Lean Toward Efficiency

Do all your vendors or suppliers use Lean principles? This manufacturing process focuses on eliminating waste, both in materials and time, and has a ripple effect to businesses of all types, even non-manufacturing ones. Harbinger implemented Lean techniques nearly three years ago, and the payoff for its clients has been significant.

The turnaround time to make a custom sign (from taking the order to finishing production) has been reduced from 30 days to nine. Also, Harbinger has experienced labor cost savings, which enabled the company to keep its prices steady despite the economic downturn.

“Adopting Lean principles made it possible for Harbinger to ramp-up production and sales,” Steve Williams explained. “We are able to efficiently fabricate a large number of high-quality signs even quicker than before, meaning better service and better signs for our clients.”

Lean manufacturing is a mind-set and a culture. It’s about breaking down the steps of a business’ operations and analyzing each one for errors, inefficiencies, delays and wasted materials. For example, Harbinger previously had a large two-story structure in the middle of its production floor so the foreman could have a “bird’s eye” view of the manufacturing. However every time workers needed to provide paperwork to the foreman, they had to climb up a 13-step flight of stairs. Due to Lean principles, Harbinger decided to remove the structure and place the foreman’s desk on the floor. This resulted in more space for production and an annual savings of up to $37,000 in labor costs by reducing the “walking around” time.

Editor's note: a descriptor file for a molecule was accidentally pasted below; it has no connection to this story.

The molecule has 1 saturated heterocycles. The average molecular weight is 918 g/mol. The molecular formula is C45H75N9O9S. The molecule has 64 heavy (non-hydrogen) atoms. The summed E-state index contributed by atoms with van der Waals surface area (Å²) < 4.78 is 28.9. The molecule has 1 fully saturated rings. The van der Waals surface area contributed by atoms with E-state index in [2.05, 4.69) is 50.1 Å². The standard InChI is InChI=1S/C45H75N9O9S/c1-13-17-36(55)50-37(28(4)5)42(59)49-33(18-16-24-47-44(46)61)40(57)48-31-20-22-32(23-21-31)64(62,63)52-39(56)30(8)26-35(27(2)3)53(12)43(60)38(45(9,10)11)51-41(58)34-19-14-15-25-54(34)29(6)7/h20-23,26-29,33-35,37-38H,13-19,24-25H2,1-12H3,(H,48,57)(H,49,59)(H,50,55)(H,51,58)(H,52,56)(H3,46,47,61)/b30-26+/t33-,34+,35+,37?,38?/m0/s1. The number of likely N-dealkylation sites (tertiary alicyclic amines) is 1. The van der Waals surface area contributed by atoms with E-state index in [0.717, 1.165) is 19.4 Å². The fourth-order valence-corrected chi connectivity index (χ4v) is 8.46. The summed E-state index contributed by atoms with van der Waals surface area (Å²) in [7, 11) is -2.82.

Harbinger also has implemented one-piece flow manufacturing, value stream mapping, and heijunka. The company is a member of the Jacksonville Lean Consortium, comprised of nearly 50 companies, government agencies and universities that share best practices in Lean.

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